POLITICS

Jane Roe Said She Was Paid To Become An Anti-Abortion Crusader

Norma McCorvey, the woman known as Jane Roe of Roe v. Wade, made the shocking confession in an upcoming documentary about her life.

Norma McCorvey, the woman whose fight for abortion rights manifested in Roe v. Wade, made a shocking admission in an upcoming documentary about her late-in-life conversion into an anti-abortion crusader, The Daily Beast reported Tuesday.

Norma McCorvey, aka Jane Roe, made a “deathbed confession” in a forthcoming documentary: Evangelical leaders
Norma McCorvey, aka Jane Roe, made a “deathbed confession” in a forthcoming documentary: Evangelical leaders paid to switch sides in the abortion debate.

In the “deathbed confession,” McCorvey, who died in 2017, revealed to the makers of the FX documentary “AKA Jane Roe” that leaders of the evangelical religious movement paid her to switch sides on the issue. The moment reportedly occurs in the final minutes of the film, which airs Friday.

“I took their money and they took me out in front of the cameras and told me what to say. That’s what I’d say,” McCorvey said, referring to herself as “a good actress,” according to The Daily Beast.

The late McCorvey is well known by the legal pseudonym Jane Roe, the name she used in the landmark 1973 Supreme Court case that established abortion as a constitutional right. In the mid-1990s, McCorvey underwent a religious conversion and became an outspoken opponent of abortion, even going so far as to petition the court to overturn the ruling in her favor.

The forthcoming documentary examines her sudden change of course after befriending two evangelical leaders, the Rev. Flip Benham and the Rev. Rob Schenck.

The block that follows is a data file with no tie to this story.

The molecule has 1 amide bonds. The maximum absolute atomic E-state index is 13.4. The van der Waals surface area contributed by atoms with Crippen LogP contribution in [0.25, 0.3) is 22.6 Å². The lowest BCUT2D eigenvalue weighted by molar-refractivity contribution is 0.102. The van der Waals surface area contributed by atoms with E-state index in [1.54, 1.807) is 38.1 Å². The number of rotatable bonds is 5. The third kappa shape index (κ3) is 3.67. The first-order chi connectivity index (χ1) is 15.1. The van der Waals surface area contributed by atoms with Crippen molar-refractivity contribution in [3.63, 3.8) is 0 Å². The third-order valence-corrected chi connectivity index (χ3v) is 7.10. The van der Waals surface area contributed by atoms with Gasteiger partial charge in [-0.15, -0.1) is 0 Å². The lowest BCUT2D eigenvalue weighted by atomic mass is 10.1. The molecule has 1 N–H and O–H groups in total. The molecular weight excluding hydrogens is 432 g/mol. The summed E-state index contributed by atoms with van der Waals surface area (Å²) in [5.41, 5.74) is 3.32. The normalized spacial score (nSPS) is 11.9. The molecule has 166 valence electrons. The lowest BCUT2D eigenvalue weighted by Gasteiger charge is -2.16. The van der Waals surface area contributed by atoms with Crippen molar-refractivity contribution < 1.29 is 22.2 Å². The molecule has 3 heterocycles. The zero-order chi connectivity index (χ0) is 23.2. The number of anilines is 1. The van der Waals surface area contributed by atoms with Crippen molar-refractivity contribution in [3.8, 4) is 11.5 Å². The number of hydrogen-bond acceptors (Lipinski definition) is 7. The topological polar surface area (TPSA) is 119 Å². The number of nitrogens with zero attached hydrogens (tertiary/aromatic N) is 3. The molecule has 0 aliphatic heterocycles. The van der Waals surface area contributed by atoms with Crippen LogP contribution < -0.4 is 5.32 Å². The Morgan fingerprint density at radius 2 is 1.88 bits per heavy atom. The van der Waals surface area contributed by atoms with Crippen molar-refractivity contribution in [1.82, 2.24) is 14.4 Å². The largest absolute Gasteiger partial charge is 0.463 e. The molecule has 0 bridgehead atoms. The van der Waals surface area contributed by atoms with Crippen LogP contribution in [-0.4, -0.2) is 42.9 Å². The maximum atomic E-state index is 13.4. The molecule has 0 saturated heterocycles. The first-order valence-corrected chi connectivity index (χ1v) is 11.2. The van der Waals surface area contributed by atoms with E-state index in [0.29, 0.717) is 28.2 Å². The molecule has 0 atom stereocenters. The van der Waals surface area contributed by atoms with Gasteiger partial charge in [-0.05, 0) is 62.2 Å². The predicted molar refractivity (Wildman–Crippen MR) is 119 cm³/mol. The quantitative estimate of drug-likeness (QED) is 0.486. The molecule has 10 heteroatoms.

“I was the Big Fish,” McCorvey reportedly says in the film, referencing how valuable the anti-abortion movement viewed her conversion.

Schenck reportedly corroborated McCorvey’s account.

“I had never heard her say anything like this. … But I knew what we were doing. And there were times when I was sure she knew. And I wondered, ‘Is she playing us?’ What I didn’t have the guts to say was, ‘because I know damn well we’re playing her,’” he says upon hearing her confession, according to The Daily Beast.

In this April 26, 1989, file photo, Norma McCorvey, Jane Roe in the 1973 court case, left, and her attorney Gloria Allred hol
In this April 26, 1989, file photo, Norma McCorvey, Jane Roe in the 1973 court case, left, and her attorney Gloria Allred hold hands as they leave the Supreme Court building in Washington after sitting in while the court listened to arguments in a Missouri abortion case.

While Benham denied paying McCorvey, the filmmakers behind “AKA Jane Roe” uncovered documents revealing she received more than $450,000 in gifts from his movement.

The revelation of McCorvey’s admission comes as abortion rights in the U.S. face an onslaught of state-level efforts to dismantle them. One of those, a Louisiana law that drastically limits who can provide abortions, is the subject of a case the Supreme Court heard in March. It’s the first major abortion case to come before the court under President Donald Trump, whose nominations have made the court more conservative. A decision is expected next month.

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